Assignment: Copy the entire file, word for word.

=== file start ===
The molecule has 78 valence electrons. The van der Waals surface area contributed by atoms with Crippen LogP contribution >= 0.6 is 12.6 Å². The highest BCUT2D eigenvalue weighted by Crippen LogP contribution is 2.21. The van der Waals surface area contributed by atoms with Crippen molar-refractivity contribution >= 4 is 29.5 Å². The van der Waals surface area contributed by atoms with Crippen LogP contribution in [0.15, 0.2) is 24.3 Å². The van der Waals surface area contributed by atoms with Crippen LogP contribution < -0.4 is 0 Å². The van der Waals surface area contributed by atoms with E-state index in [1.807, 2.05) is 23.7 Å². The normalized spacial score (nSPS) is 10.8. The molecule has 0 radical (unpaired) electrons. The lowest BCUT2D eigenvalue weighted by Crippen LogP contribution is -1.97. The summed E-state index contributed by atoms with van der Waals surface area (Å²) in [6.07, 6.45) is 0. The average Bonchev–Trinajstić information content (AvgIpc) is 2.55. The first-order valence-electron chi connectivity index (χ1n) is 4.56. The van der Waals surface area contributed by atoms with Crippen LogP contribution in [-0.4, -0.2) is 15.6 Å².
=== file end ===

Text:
The molecule has 78 valence electrons. The van der Waals surface area contributed by atoms with Crippen LogP contribution >= 0.6 is 12.6 Å². The highest BCUT2D eigenvalue weighted by Crippen LogP contribution is 2.21. The van der Waals surface area contributed by atoms with Crippen molar-refractivity contribution >= 4 is 29.5 Å². The van der Waals surface area contributed by atoms with Crippen LogP contribution in [0.15, 0.2) is 24.3 Å². The van der Waals surface area contributed by atoms with Crippen LogP contribution < -0.4 is 0 Å². The van der Waals surface area contributed by atoms with E-state index in [1.807, 2.05) is 23.7 Å². The normalized spacial score (nSPS) is 10.8. The molecule has 0 radical (unpaired) electrons. The lowest BCUT2D eigenvalue weighted by Crippen LogP contribution is -1.97. The summed E-state index contributed by atoms with van der Waals surface area (Å²) in [6.07, 6.45) is 0. The average Bonchev–Trinajstić information content (AvgIpc) is 2.55. The first-order valence-electron chi connectivity index (χ1n) is 4.56. The van der Waals surface area contributed by atoms with Crippen LogP contribution in [-0.4, -0.2) is 15.6 Å².